The author’s project ‘Criminal law gatherings at N.A. Lopashenko’s’ together with the Saratov Branch Office of the Union of Criminalists and Criminologists

On 20 April 2021, a regular online meeting of the Author’s project «Criminal Law gatherings at Lopashenko’s» was held in cooperation with the Saratov branch of the Union of Criminologists and Criminologists. The event was held in a MONO format and was dedicated to the speech of Svetlana V. Polubinskaya, Candidate of Law, Associate Professor, Leading Researcher of the Criminal Law, Criminal Procedure and Criminology Sector of the Institute of State and Law of the Russian Academy of Sciences (Moscow).

Then the main speaker’s report topic was ‘Neuroscience and criminal law: promises and problems.’

In particular, Svetlana V. Polubinskaya said that the modern spheres of neuroscience have long gone beyond biology and medicine. They are increasingly turning to identifying links between biological processes occurring in the brain and human behaviour. The search for the neurobiological foundations of social behaviour, including the violation of accepted norms in society, the mechanism of decision-making in the social interactions process and the methods of lie neurodetection are being developed.

The results of such studies, including those obtained by neuroimaging methods, appear in the courts of foreign countries at different stages of the process. They are offered as evidence in solving a number of criminal law issues (determining the ability of the defendant to appear before the court, in defense with reference to insanity, justification for mitigating criminal liability and punishment). Courts tend to be cautious about the admissibility of neuro-visual evidence because its scientific reliability and credibility are doubtful.

The progress of neuroscience has also contributed to the appearance of a new wave of discussions on key issues of the philosophy of law and criminal law doctrine. The results of some studies are interpreted as evidence of the absence of voluntary nature in human actions and the illusory nature of free will. Other authors report finding connections between certain brain structures and aggressiveness, impulsivity, and a person’s ability to control their behavior.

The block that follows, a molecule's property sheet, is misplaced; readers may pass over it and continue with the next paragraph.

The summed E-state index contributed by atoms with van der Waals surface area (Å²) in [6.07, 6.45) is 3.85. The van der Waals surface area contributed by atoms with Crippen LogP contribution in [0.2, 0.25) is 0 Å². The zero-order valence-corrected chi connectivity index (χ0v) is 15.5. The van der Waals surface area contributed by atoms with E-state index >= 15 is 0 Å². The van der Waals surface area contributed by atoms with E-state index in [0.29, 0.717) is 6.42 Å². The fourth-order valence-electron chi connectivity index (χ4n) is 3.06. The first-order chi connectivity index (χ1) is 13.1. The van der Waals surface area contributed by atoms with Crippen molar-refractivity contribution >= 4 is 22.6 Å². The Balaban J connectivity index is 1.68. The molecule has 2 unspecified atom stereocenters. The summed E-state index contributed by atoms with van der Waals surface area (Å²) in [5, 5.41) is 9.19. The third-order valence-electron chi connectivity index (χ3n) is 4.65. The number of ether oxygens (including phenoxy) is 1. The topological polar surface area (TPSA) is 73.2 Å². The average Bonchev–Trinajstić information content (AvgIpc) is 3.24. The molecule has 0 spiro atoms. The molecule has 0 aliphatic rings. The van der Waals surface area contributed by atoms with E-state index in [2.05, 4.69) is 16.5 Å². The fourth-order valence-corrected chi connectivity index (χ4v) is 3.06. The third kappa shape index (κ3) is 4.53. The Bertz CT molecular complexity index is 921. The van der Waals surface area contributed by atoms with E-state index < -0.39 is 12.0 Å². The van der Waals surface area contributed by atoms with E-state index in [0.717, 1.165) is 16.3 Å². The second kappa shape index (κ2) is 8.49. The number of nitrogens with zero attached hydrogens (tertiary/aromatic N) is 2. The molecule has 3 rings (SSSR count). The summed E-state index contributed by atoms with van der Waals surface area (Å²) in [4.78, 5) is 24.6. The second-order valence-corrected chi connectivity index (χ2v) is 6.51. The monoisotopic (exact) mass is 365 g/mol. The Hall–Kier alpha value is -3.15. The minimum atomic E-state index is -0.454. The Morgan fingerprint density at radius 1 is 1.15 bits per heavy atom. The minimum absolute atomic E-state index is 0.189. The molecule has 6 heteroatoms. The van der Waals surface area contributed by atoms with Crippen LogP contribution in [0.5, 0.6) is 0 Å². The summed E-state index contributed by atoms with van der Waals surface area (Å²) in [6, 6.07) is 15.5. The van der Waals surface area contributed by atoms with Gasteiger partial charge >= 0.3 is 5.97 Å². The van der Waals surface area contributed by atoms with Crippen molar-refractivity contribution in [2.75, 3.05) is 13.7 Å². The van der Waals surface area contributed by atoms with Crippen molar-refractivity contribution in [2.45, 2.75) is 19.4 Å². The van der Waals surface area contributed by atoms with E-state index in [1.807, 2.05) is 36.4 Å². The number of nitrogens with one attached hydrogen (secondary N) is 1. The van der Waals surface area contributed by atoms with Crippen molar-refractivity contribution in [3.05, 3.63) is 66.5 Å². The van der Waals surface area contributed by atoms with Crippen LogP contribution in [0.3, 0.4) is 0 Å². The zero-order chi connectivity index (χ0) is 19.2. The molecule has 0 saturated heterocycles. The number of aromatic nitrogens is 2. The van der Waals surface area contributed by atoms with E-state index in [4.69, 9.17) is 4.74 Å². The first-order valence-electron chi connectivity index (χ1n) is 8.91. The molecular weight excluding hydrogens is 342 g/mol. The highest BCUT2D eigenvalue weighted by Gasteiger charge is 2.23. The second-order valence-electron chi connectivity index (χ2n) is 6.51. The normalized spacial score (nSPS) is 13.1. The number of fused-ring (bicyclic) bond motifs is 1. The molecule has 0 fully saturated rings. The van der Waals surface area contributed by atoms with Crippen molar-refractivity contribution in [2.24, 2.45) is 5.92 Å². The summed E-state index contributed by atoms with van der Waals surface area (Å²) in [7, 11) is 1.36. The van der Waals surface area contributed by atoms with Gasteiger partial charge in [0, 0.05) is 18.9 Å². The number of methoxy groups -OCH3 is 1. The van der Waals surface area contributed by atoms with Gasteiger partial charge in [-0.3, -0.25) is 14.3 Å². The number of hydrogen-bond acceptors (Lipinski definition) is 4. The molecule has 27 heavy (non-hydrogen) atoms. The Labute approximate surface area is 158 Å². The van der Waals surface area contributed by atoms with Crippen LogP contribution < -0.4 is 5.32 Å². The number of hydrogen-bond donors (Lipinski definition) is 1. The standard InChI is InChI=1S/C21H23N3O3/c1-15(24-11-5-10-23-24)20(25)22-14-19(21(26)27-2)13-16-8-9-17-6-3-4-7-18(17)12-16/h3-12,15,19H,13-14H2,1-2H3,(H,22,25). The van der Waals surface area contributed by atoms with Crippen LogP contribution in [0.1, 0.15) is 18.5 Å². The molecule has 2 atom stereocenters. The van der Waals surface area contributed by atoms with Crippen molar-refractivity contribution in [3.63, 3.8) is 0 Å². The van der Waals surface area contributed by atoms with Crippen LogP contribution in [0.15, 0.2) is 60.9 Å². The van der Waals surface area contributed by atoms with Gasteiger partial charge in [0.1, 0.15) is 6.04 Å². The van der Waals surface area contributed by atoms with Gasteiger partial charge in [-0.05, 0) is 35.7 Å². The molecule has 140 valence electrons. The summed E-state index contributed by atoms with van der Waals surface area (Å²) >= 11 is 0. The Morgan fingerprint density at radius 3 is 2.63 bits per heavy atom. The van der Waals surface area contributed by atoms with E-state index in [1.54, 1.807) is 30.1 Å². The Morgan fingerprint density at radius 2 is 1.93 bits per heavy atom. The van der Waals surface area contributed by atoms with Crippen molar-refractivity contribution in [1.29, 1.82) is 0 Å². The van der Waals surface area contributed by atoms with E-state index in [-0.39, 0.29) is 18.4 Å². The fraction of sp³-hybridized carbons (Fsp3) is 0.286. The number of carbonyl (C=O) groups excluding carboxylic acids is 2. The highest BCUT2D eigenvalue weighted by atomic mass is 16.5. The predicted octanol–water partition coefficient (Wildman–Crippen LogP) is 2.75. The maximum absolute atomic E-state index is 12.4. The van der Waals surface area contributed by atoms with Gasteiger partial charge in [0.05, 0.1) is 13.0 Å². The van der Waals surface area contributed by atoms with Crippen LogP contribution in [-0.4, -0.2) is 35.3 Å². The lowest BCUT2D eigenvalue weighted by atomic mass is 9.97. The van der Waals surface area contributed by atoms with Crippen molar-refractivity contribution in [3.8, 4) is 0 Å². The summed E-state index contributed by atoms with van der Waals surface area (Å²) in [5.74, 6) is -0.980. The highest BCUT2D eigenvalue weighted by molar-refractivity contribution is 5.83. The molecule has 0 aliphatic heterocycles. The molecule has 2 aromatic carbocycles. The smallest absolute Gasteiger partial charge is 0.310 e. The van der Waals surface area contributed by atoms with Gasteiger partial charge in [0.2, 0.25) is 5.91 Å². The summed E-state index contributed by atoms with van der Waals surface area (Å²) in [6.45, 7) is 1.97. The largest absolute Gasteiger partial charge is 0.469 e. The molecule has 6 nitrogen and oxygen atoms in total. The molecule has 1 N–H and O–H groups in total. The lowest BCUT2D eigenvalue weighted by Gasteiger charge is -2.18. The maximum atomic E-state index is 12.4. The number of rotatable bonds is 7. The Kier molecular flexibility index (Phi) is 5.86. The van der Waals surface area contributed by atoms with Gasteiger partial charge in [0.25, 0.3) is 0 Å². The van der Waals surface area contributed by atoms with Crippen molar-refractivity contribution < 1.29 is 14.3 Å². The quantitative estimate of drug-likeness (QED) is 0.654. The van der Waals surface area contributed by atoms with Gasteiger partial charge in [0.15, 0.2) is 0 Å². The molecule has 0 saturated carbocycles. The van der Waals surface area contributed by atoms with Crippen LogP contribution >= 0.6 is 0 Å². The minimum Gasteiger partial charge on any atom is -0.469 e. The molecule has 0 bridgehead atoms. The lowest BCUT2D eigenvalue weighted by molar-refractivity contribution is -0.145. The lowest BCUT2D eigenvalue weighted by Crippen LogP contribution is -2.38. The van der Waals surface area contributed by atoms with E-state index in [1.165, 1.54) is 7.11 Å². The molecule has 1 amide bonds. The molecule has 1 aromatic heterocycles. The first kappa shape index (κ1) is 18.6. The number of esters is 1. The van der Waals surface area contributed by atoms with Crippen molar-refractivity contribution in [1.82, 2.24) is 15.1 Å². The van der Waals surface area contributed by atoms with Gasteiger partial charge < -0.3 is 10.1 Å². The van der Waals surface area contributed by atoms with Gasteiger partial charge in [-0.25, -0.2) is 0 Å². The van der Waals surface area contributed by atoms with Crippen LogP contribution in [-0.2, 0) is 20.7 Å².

Svetlana V. Polubinskaya received various questions from the onlinr-meeting participants. Some of them were:

  • Professor Valery F. Lapshin (Ryazan): ‘Is it possible to reform the institution of guilt with the latest advances in neuroscience?’; ‘How can neuroscience facilitate the work of the court?’;
  • Professor Nikita Georgievich Ivanov (Moscow): ‘Are you aware of the application in judicial and investigative practice of Article 22 of the CC RF ‘Criminal liability of persons with a mental disorder that does not exclude sanity’? ‘Is this experience positive or negative?’;
  • Associate Professor Dmitry G. Moroz (Minsk): ‘Is it time to review the categories of sanity and insanity? In particular, is it necessary to include them into the sphere of emotions, which also affects socially dangerous human behaviour?’;
  • Professor Vasily V. Baburin (Omsk): ‘To what extent have the achievements of neuroscience contributed to the understanding of such a phenomenon as hypnosis?’;
  • Professor Tatyana Poniatowska (Moscow): ‘Could today be developed legal criteria for insanity and partial insanity?’

Within the framework of the free discussion, the experts in different legal spheres presented their opinions.

In conclusion, Svetlana V. Polubinskaya thanked the participants of the Gatherings for their interest and deep scientific discussion. Organizer Natalia A. Lopashenko declared the event over.

The review was prepared by the Secretary of the Union of Criminalists and Criminologists Saratov Branch, Roman Komyagin

Translated by Elizaveta O. Ovchinnikova

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